Monday, 2 May 2011
Cheating and the inaction of authority
This weekend we have again seen countless incidents in games of football that could have been better judged by using video technology in order to reduce error. There was the ball that never crossed the line and the offside goal at the lane, the Vidic handball at the Emirates and some rather dubious penalties elsewhere. In midweek we also saw countless examples of despicable cheating and the feigning of injury in the Madrid-Barca game, in fact a dodgy red card changed the entire complexion of the game.
Enough should be enough but this does not appear to be the case for our useless and incompetent footballing governing bodies, the FA, UEFA and FIFA. If UEFA cared about discipline then they would be charging several Barcelona players with the feigning of injury (Pedro/Busquets) and both sets of players for their shocking intimidation of the officials. The fact that they will do nothing about the cheating and intimidation says it all, they lack the moral fibre or courage to act. The only thing UEFA have done in recent years is introduce extra officials, hardly something that is likely to make much difference to anything at all.
This weekend in the Premiership there were two extremely dodgy penalties given, one for Wolves against Birmingham and one for Liverpool against Newcastle. The former saw Ward go down after virtually no contact from the Brum keeper Ben Foster, after he had lost control of the ball too, the second saw Suarez go down in rather theatrical fashion after the slightest of touches from the Newcastle defender. Strangely the media just don't pick up on these rather blatant acts of gamesmanship, just as they ignored Michael Owen's dive against Arsenal yesterday.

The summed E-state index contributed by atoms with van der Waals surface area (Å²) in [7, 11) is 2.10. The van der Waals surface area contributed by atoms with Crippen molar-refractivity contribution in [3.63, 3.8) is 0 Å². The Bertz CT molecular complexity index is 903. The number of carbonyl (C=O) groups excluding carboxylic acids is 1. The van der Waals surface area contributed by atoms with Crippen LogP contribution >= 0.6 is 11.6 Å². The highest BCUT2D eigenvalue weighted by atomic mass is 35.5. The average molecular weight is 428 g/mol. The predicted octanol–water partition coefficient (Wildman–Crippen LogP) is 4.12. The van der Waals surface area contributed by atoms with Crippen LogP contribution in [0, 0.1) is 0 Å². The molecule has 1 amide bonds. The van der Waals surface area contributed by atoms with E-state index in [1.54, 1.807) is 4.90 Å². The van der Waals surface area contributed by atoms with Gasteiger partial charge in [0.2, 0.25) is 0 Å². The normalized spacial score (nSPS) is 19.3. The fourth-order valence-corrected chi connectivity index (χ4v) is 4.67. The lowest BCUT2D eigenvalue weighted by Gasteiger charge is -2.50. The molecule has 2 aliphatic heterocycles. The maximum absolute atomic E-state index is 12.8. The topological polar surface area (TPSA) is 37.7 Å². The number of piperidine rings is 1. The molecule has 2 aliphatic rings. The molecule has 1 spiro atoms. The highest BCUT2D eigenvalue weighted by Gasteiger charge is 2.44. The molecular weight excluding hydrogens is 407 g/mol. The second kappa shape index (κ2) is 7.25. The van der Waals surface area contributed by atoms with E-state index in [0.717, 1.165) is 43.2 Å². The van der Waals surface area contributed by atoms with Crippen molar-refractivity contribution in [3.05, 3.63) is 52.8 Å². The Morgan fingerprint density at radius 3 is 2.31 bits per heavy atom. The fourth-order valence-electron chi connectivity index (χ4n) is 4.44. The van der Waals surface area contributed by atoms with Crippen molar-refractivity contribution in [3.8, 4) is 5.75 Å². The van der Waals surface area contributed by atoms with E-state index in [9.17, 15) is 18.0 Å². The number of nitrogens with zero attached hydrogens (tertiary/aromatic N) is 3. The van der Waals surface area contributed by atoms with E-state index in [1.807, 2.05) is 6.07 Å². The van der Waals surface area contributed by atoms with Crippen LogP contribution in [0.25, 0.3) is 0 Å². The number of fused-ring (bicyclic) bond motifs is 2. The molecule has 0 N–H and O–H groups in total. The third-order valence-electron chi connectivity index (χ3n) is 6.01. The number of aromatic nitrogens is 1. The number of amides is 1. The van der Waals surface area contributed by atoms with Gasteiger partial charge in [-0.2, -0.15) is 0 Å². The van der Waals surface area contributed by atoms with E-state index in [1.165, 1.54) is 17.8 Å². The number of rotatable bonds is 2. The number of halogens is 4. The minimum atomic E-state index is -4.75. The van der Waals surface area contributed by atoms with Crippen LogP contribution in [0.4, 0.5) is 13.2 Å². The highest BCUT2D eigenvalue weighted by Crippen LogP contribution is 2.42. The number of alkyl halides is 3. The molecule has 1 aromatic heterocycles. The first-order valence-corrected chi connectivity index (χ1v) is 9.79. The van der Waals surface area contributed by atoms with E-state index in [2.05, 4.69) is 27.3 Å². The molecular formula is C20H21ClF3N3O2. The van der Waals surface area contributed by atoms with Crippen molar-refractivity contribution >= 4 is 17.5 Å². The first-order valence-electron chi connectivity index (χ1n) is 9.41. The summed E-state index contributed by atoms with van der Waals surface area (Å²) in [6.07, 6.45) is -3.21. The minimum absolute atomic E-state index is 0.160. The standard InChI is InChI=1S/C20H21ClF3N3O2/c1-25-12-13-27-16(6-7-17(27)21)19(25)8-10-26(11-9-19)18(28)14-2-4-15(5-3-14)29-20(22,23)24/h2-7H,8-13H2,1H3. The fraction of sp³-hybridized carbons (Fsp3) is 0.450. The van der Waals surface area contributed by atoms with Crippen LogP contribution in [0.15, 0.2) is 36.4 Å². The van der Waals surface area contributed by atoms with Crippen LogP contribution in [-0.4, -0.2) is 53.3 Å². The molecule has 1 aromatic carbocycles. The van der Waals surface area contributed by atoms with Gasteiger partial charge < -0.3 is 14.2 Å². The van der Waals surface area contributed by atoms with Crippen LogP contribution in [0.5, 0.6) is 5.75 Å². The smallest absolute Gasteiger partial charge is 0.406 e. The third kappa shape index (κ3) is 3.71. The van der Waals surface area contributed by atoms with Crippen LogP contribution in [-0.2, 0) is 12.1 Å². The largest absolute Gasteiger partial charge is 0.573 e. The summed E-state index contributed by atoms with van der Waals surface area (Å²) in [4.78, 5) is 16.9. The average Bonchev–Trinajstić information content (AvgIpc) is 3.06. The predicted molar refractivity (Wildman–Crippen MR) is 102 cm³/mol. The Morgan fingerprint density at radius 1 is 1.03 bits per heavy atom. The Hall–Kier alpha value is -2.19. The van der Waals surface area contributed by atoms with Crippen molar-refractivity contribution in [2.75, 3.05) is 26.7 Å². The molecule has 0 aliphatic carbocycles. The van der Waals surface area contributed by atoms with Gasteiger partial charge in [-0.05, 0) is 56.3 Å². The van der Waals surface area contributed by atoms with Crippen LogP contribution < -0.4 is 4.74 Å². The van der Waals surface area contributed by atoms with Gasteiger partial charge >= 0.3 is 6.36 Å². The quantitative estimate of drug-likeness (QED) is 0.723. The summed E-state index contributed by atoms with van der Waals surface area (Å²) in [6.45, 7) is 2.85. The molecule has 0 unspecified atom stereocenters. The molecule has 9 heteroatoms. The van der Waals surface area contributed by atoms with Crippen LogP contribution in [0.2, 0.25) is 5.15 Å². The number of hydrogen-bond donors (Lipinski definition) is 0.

The diving in the box for dodgy penalties is getting worse and worse, it is also being catalysed by incompetent referees who give decisions based on the player's dive rather than the nature of any foul or the contact itself. This was all summed up earlier this season when Howard Webb justified not giving a penalty because the striker had not gone down, this simply shouldn't matter, if it is a decent foul that knocks a player off balance then it should be a penalty, while if there is minimal contact, and the player makes no effort to stay on his feet whilst going down in a Michael Owen parachuting dive manner, then no penalty should be given. The same logic applies to dives outside the box too.
The case for the use of video technology is undeniable, it is such a great shame that our footballing governing bodies have their vacuous heads in the sand on this issue. The fans want it, the media want it, the experts want it and the referees want it. It would be so easy to sort out goal line disputes, it would be so easy to have some kind of citing system after games, it would be so easy to start retrospectively punishing violence and cheating, it would be so easy to help referees by assisting them sensibly with video technology for the big decisions. It is appalling that so many dodgy decisions are routinely deciding games and championships, until something is done cheating will simply continue to proliferate.